What is responsible for the rise of atheism in history? According to Nick Spencer the answer lies in politics, not science. And it’s politics, he thinks, that explains why only 2% of American report being atheists, and why those atheists continue to be regarded more negatively than religious believers.
Spencer’s general argument rests on […]
I read a lot of things I disagree with, but this post on Richard Dawkins by The Spectator’s Damian Thompson stands out as one of the more brazenly dishonest ones I’ve encountered in a while. Dawkins is currently in hot water with feminists and others for tweeting about rape, and a few people, […]
How do we recognize the hand of providence? All historians have to confront this question in some form. Considered in literary terms providence is a trope, one emplotment of structured explanation amongst many. In the attempt to understand and explain the past historians offer scholarly stories in which evidence is intentionally collected, critically evaluated, and […]
One of the defining myths of movement conservatism is that of inherent liberal totalitarianism, or “Liberal Fascism”—the notion that the true aim of American liberalism is to wipe out all dissenting views and impose a uniform, godless secularism on the whole country. It has been a strong theme of social conservative punditry during the […]
Religion in Human Evolution: From the Paleolithic to the Axial Age by Robert Bellah. Harvard, 2011, 784pp.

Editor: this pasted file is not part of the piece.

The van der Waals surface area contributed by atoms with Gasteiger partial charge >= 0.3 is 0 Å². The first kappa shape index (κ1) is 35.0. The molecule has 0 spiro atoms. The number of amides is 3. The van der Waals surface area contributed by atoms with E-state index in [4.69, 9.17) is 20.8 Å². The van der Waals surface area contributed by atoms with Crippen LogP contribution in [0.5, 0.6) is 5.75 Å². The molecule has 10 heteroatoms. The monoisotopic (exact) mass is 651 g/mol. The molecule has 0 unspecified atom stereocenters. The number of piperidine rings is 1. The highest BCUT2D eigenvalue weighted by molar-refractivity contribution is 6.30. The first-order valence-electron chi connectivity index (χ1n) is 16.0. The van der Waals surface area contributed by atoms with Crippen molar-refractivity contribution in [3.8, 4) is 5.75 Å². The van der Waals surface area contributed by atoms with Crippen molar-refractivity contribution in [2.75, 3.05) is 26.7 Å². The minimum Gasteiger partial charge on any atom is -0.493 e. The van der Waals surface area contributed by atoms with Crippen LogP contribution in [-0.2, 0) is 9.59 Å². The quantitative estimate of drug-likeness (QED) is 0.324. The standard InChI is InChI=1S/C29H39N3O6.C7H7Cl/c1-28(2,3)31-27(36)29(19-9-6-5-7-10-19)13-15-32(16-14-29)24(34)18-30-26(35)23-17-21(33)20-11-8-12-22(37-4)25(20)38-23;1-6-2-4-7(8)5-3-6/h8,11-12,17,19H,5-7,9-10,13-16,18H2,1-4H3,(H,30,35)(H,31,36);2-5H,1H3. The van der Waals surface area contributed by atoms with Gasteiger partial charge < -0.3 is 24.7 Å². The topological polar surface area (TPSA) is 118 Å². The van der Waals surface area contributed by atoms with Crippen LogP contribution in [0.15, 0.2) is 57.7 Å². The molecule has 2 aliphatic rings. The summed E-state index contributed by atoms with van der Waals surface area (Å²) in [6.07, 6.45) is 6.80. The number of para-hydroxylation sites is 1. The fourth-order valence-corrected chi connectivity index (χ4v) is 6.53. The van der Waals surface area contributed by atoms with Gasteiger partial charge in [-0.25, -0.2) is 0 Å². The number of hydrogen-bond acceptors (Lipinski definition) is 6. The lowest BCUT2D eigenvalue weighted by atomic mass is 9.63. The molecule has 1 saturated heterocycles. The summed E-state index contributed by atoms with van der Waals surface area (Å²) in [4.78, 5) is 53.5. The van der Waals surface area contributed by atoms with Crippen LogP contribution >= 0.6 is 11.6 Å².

Has triumphalism been defeated? That’s a purposefully ambiguous and potentially self-contradictory question. It may be safe to say that it has been seriously challenged, but you don’t have to listen to the news very long before you […]
Since Sources of the Self Charles Taylor has contended that ours is a fractured world. The world in question is that of the North Atlantic, including Europe and North America. The world in question is also a worldview in that Taylor has examined what he takes to be the trajectory of the moral and mental […]
The first song I learned by heart was Harry Chapin’s “Mr. Tanner,” (embedded below) a crushingly sad tune about a laundromat owner from Dayton, Ohio, who loves to sing. Here’s the first verse:
“Mr. Tanner was a cleaner from a town in the Midwest
And of all the cleaning shops around, he’d made his the best
William James wrote things that can still ring true. Consider a quote from the The Varieties of Religious Experience: “This inferiority of the rationalistic level in founding belief is just as manifest when rationalism argues for religion as when it argues against it.” I say “ring true” because James attempts to describe the varieties of […]
I was just reading the questions suspected of leaking from the 2014 bac, the French post-high school exam that performs many of the same functions as the American SAT, though it’s more difficult and consequential. It includes essay questions like, “Is the artist the master of his work?” and requires explications of Descartes and […]
Here’s a fun Friday thought exercise. What are the pro’s and con’s of Twitter implementing a Pay-Per-Tweet system. And just to be clear, I haven’t heard speak of such a thing, I’m just imagining.
Brief background: this morning I composed a tweet in which I mused that I wished my Twitter followers had a way […]
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